35. Despite all the endorsement from the political level in Europe, it is, however, not likely that renewable energy will play a significant role in Europe’s energy mix in the near future. This is due to higher initial investment costs for renewable energy and the lack of confidence on the part of investors.
36. Combined, these conditions stress the need for diversification of the energy resources. The diversification should not only promote the use of alternative fuels but also promote different choices of country of origin and transit through the establishment of new LNG projects.
37. While I strongly believe that it is necessary to pursue the development of renewable energy sources in the future as they could play a major role in the security of energy supply, these sources are currently not sufficiently exploited in most of Europe.
III. AREAS OF CONCERN
Oil and gas dependency
38. Energy dependency continues to be a source of concern, especially in the light of the increased cost for Europe’s industrial and private consumers. The increased cost for the consumers in the end will result in Europe’s competitiveness being affected in a negative way.
39. Most European countries depend on external sources for their energy consumption, the strongest dependency being on oil, followed by gas. They depend on oil supplies from Norway, the Russian Federation and OPEC countries, as well as on gas supplies from Norway, the Russian Federation and Algeria.
40. Total energy import dependency for Western European countries currently amounts to close to 50% and is higher for oil than for gas. Importation of oil could reach 94% in 2030 and importation of gas 84% instead of 50% at present.
41. For historical reasons, Eastern and Central European countries have even greater energy dependencies, especially on Russian energy export. For countries such as Ukraine, Georgia, Moldova and many new EU member states this situation is very problematic.
42. In my view, this imbalance must be addressed in order to minimise the risk of potential political instabilities and economic decline.
Increasing gas demand
43. As previously stated, European gas consumption is expected to increase considerably over the next few years. It is predicted that gas will become the fastest growing source of energy. Western European countries' share of gas in the overall energy consumption is projected to increase from 21% in 2001 to 27% in 2020.
44. The question is whether there will be enough gas supply to satisfy this increased demand? The capacity and sustainability of gas production levels will determine whether increasing global energy demand will be met. Energy experts have calculated that there will be enough gas supplies to satisfy this increased demand, even if Western European production decreases. Some industry observers estimate that, by 2020, European countries will depend on Russian imports for up to 70% of their total gas consumption. This is why it is also important to maximise the utilisation of indigenous energy sources.
Lack of diversity of supply
45. To face the increased demand for gas, the energy supply should respond to the need for more diversification by increasing investments in infrastructure in suppliers’ countries. The situation is, according to international experts, extremely severe in the Russian Federation, for example. To refurbish its existing pipelines and build new ones, the Russian Federation needs significant investments that neither the Russian financial system nor Gazprom can deliver.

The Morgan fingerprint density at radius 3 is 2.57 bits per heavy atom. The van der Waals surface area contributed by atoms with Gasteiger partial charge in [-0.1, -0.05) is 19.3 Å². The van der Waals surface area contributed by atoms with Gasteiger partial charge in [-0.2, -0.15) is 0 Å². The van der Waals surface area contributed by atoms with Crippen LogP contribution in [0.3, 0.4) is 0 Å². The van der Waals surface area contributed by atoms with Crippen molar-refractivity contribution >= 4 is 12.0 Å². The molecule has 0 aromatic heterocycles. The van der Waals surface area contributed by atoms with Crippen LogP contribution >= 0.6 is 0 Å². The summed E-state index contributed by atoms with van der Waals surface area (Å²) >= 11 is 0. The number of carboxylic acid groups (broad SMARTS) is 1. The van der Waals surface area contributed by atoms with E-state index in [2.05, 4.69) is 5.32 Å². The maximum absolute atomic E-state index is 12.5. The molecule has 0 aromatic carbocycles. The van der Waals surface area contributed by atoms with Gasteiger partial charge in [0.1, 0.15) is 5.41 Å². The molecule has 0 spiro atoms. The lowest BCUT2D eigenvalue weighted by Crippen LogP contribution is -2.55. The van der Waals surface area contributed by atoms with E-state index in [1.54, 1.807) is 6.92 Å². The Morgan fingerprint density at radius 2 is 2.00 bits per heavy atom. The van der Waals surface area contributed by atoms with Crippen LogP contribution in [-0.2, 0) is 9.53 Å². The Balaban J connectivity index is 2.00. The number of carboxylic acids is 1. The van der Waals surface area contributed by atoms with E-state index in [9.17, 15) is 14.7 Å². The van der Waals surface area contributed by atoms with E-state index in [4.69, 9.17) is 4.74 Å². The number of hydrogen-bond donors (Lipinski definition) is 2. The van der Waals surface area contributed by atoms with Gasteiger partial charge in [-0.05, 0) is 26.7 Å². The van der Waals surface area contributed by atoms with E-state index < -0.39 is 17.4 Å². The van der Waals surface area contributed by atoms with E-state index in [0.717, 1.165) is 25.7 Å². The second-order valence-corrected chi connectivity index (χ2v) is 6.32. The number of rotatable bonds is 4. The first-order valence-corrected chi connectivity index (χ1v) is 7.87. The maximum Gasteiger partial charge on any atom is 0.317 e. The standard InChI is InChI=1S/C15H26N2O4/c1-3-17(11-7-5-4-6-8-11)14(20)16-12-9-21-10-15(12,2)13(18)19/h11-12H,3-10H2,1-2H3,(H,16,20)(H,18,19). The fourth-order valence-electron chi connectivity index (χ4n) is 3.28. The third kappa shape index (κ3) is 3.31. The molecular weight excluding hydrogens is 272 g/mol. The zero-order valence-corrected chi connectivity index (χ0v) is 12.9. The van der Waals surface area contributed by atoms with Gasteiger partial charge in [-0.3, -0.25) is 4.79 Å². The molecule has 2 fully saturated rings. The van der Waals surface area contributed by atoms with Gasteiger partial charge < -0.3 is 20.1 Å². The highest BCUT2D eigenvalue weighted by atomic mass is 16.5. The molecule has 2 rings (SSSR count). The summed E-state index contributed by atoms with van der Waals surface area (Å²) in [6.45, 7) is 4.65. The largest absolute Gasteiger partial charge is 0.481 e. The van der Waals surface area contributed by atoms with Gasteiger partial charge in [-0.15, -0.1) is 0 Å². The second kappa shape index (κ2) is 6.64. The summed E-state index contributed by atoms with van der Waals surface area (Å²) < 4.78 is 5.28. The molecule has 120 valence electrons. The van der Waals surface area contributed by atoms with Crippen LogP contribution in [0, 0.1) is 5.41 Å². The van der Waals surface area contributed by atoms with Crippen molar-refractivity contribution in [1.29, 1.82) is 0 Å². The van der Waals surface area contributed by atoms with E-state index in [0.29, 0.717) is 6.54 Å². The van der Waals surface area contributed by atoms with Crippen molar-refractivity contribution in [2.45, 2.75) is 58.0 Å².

46. Without investments from outside the Russian Federation there is an overwhelming risk that the low quality of current infrastructure will result in involuntary and unplanned energy cut-offs in Europe, which will result in negative consequences for Europe’s economic stability and potential to grow. This situation greatly enhances the risk of the Russian Federation not being able to honour its supply contracts to customers. And the situation is not likely to change unless there is a change of attitude on how the market is operated, including liberalising both the EU’s and the Russian Federation’s energy markets and increasing the investments that could come from Western European countries.
47. According to EU regulations, all companies interested in supplying gas should have free access to existing and future pipelines, even if they are owned by other companies. This is why Council of Europe member states should encourage the Russian Federation to ratify the Energy Charter Treaty (ECT) and ensure the successful completion, in co-operation with the EU, of the Protocol on Transit, so that the Russian Federation would allow open access to its pipeline network to third parties.
48. International observers, such as the International Energy Agency, estimate the current gas deficit from the Russian Federation is likely to grow to above 126 billion cubic meters by 2010, mainly because of the low quality of current infrastructure combined with a Soviet style approach of running the Russian gas market.
49. In reality the ambition of all Council of Europe member states ideally would be to create a single European energy market encompassing all Council of Europe member states, and ensure that it is implemented properly.
Peril of using energy as a political tool
50. The gas price dispute that erupted between the Russia Federation and Ukraine in January 2006 had a sobering effect on all European countries. When the gas supply to Ukraine was cut off, the Parliamentary Assembly voiced concerns over this unilateral decision to use energy supply as an instrument of political pressure. Blackmail is not an acceptable tool to use in a price negotiation between economic partners, which is why it is of utmost importance that Europe’s future energy market is guided by sound economic principles and competition rules.